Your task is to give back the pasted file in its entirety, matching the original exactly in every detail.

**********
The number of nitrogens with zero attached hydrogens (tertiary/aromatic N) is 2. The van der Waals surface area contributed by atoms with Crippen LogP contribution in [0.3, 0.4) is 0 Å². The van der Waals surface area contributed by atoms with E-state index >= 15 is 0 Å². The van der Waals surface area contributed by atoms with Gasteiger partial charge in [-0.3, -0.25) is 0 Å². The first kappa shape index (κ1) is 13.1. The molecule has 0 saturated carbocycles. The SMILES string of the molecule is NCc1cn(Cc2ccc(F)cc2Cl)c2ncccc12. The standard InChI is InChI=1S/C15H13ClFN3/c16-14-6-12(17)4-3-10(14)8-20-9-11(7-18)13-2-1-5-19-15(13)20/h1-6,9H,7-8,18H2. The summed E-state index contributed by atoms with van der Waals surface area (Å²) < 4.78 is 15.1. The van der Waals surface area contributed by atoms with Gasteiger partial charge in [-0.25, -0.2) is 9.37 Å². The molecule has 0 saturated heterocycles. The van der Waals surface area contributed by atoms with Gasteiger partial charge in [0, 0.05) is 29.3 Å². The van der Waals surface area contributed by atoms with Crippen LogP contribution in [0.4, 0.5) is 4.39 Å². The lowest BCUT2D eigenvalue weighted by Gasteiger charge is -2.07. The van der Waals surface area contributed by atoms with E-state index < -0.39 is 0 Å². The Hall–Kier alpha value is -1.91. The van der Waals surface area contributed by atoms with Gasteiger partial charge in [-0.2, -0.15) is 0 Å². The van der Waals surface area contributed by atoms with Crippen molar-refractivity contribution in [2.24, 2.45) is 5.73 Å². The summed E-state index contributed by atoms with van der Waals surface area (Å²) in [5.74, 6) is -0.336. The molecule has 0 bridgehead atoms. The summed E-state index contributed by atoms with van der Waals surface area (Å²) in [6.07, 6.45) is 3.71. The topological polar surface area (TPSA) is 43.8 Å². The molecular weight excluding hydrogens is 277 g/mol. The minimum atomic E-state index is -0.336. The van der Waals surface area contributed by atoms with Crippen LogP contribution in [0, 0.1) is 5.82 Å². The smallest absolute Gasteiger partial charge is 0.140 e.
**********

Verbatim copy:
The number of nitrogens with zero attached hydrogens (tertiary/aromatic N) is 2. The van der Waals surface area contributed by atoms with Crippen LogP contribution in [0.3, 0.4) is 0 Å². The van der Waals surface area contributed by atoms with E-state index >= 15 is 0 Å². The van der Waals surface area contributed by atoms with Gasteiger partial charge in [-0.3, -0.25) is 0 Å². The first kappa shape index (κ1) is 13.1. The molecule has 0 saturated carbocycles. The SMILES string of the molecule is NCc1cn(Cc2ccc(F)cc2Cl)c2ncccc12. The standard InChI is InChI=1S/C15H13ClFN3/c16-14-6-12(17)4-3-10(14)8-20-9-11(7-18)13-2-1-5-19-15(13)20/h1-6,9H,7-8,18H2. The summed E-state index contributed by atoms with van der Waals surface area (Å²) < 4.78 is 15.1. The van der Waals surface area contributed by atoms with Gasteiger partial charge in [-0.25, -0.2) is 9.37 Å². The molecule has 0 saturated heterocycles. The van der Waals surface area contributed by atoms with Gasteiger partial charge in [0, 0.05) is 29.3 Å². The van der Waals surface area contributed by atoms with Crippen LogP contribution in [0.4, 0.5) is 4.39 Å². The lowest BCUT2D eigenvalue weighted by Gasteiger charge is -2.07. The van der Waals surface area contributed by atoms with E-state index < -0.39 is 0 Å². The Hall–Kier alpha value is -1.91. The van der Waals surface area contributed by atoms with Gasteiger partial charge in [-0.2, -0.15) is 0 Å². The van der Waals surface area contributed by atoms with Crippen molar-refractivity contribution in [2.24, 2.45) is 5.73 Å². The summed E-state index contributed by atoms with van der Waals surface area (Å²) in [5.74, 6) is -0.336. The molecule has 0 bridgehead atoms. The summed E-state index contributed by atoms with van der Waals surface area (Å²) in [6.07, 6.45) is 3.71. The topological polar surface area (TPSA) is 43.8 Å². The molecular weight excluding hydrogens is 277 g/mol. The minimum atomic E-state index is -0.336. The van der Waals surface area contributed by atoms with Crippen LogP contribution in [0, 0.1) is 5.82 Å². The smallest absolute Gasteiger partial charge is 0.140 e.